Devices such as Kindles, Nooks, and various phone applications have grown to such proportions that they act as both major causes and effects of the disappearance of bookstores. After all, technology is constantly attached to the average consumer, whether it dwells in their pockets or purses. I am not saying that this is a bad thing, exactly; cell phones and handheld devices are a part of the global technological revolution and therefore contain both pros and cons.When it comes to the literary world, however, the cons outweigh the pros. With the ability to buy a book with a simple click of a button, less people experience the social enlightenment of venturing inside an actual bookstore with tangible novels. People who read novels online cannot even try to imagine the poignant tang of fresh paper weaving between lined shelves; they cannot leaf through a book of their choosing and appreciate the format in which it was printed. They cannot know what it is to feel the weight of a novel pressed into their hands, nor can they experience the brush of a book’s spine skimming against the folds of their palms. Reading digitally has essentially stripped the population of the many cultural and human aspects of reading physically. Reading with a real book in hand makes one feel… alive.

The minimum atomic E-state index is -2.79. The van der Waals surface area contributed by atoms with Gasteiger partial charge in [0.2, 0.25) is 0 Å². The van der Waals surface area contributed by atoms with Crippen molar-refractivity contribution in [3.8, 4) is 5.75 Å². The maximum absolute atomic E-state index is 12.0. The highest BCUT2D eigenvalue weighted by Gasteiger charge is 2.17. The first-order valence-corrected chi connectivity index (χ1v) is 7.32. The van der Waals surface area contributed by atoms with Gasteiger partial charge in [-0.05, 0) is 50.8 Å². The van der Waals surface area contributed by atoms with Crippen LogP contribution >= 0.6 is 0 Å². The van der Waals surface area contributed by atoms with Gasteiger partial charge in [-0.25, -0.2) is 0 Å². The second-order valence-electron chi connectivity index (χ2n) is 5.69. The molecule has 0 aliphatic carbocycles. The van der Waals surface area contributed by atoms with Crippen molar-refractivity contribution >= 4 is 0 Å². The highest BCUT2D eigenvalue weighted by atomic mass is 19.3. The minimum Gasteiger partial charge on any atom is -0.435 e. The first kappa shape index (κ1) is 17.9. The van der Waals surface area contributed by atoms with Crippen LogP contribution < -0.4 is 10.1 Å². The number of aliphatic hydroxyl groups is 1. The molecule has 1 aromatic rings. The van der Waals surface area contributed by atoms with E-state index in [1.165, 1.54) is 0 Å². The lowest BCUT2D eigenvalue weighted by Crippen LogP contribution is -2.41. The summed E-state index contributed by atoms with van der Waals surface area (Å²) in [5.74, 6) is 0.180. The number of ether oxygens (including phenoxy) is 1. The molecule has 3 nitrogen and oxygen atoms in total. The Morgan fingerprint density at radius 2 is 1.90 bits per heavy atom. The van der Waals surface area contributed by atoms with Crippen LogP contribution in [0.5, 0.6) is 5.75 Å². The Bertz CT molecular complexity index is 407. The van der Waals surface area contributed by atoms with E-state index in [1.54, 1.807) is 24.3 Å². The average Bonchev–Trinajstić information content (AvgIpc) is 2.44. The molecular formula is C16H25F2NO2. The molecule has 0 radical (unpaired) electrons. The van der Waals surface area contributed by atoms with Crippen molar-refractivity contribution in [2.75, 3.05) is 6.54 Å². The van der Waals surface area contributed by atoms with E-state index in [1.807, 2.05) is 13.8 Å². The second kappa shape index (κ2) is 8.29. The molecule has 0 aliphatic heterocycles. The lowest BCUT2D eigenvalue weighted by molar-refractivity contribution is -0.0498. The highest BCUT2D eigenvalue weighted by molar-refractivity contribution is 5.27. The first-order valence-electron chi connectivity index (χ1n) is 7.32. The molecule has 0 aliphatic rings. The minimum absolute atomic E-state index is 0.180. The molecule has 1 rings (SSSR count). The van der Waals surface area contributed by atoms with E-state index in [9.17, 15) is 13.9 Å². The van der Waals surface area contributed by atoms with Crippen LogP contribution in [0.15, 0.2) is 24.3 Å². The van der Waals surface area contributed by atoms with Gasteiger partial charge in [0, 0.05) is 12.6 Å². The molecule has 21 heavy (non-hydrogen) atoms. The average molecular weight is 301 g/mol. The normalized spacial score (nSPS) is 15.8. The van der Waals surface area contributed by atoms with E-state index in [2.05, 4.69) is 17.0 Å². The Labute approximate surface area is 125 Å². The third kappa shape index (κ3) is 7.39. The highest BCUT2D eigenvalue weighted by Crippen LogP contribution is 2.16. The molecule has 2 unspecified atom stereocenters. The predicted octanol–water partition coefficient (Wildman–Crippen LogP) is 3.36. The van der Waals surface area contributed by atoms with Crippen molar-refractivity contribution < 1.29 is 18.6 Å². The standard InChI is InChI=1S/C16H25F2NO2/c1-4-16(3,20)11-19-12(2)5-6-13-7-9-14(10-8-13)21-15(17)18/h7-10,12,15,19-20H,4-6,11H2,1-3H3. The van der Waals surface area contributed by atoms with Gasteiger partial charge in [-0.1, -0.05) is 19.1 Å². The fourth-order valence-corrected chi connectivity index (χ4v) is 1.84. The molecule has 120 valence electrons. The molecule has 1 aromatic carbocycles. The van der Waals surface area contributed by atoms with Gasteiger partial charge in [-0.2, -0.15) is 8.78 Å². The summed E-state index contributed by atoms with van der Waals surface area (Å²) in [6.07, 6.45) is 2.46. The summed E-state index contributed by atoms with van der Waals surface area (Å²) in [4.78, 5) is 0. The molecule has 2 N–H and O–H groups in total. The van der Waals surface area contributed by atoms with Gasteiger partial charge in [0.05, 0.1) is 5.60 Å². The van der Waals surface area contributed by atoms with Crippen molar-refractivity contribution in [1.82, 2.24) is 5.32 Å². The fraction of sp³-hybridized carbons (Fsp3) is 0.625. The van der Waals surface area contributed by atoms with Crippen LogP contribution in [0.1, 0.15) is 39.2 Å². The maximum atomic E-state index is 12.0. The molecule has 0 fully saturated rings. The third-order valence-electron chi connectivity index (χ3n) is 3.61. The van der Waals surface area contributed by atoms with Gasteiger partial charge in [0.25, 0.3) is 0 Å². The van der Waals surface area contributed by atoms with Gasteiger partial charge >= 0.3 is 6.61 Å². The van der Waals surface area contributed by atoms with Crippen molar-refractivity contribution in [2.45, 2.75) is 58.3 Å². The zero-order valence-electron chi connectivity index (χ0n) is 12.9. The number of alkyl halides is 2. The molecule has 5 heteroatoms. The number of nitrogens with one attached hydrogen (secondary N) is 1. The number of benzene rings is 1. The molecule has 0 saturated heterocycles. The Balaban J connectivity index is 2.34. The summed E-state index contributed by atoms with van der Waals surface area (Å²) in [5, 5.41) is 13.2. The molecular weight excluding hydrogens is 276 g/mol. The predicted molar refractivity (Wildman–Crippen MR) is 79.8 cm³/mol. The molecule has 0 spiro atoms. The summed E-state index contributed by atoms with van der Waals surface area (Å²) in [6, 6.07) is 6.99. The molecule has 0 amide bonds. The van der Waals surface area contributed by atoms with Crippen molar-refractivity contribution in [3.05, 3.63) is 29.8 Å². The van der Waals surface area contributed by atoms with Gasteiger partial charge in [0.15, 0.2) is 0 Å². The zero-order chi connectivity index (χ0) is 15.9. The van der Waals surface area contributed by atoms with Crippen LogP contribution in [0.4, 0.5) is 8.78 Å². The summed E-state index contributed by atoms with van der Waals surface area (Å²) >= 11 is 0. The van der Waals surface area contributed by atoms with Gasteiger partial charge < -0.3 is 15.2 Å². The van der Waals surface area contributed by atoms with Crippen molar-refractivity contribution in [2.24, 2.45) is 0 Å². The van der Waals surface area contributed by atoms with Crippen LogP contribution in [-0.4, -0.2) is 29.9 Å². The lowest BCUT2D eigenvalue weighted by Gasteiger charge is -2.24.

Such vast digital distribution also leads to a deterioration in literary knowledge. No longer will you see Huckleberry Finn, 1984, or Moby Dick sitting eagerly on a shelf.  There are no classics resting on the visible shelves of the digital world to remind you of the their existences. In actuality, instead of displaying the classic books writers and readers learn from, the front pages of digital distributors will display superficial YA novels. And why is this? Because these types of books are easy. Just like reading a novel on the go with a tablet, reading new, trendy novels are the next best thing. So, after our bookstores disappear, will the classics vanish as well? That is up to this generation to decide.